I am studying the proof of the inverse function theorem (see picture) in multivariable analysis. I understand the proof, but I do not understand why we can assume without loss of generality that $x_0=y_0=0$ and $f'(0)=\operatorname{Id}$.

A hint I found online: use $F(x)=f'(x_0)^{-1}(f(x+x_0)-y_0)$

Could somebody please help me? Thank you!

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Suppose that the theorem holds when $x_0=y_0=0$. Then, for a general function $f$, you define $g(x)=f(x+x_0)-y_0$. Since you know that the theorem holds for $g$ at $0$, it also holds for $f$ at $x_0$.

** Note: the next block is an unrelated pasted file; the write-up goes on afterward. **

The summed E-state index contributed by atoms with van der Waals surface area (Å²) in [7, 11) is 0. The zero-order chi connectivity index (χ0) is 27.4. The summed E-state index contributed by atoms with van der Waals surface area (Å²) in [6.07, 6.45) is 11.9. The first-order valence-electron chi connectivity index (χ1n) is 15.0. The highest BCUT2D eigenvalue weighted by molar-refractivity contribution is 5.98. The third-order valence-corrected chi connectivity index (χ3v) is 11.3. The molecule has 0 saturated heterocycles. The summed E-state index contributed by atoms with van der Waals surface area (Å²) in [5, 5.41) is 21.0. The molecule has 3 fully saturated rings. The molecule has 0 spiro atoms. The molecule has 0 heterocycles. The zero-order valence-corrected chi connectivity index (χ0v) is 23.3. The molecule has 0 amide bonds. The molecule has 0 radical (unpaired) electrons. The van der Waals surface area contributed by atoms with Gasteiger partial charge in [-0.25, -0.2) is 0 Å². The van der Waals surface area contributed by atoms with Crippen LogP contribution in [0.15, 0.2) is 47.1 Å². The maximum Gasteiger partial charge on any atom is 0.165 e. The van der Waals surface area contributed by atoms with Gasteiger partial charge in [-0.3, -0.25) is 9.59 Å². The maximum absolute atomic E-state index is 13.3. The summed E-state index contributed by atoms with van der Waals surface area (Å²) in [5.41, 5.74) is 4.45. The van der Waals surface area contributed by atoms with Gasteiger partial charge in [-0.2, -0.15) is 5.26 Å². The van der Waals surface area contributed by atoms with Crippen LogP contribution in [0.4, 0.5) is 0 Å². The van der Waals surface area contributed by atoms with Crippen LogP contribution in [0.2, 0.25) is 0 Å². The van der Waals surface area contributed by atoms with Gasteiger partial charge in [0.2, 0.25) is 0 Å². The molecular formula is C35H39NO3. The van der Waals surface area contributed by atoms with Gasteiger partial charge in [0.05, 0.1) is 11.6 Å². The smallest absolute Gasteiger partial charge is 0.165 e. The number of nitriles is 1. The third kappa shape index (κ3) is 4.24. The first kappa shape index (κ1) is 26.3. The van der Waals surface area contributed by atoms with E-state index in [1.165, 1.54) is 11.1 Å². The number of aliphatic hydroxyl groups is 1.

And if the theorem holds for $f$ under the extra assumption that $f'(x_0)=\operatorname{Id}_{\mathbb R^n}$, then, in the general case, let $T=\bigl(f'(x_0)\bigr)^{-1}$. Then, by the chain rule, the derivative of $T\circ f$ at $x_0$ is $\operatorname{Id}_{\mathbb R^n}$. So, the theorem holds for $T\circ f$. But then, since $T$ is a diffeomorphism, the theorem holds for $f$ too.

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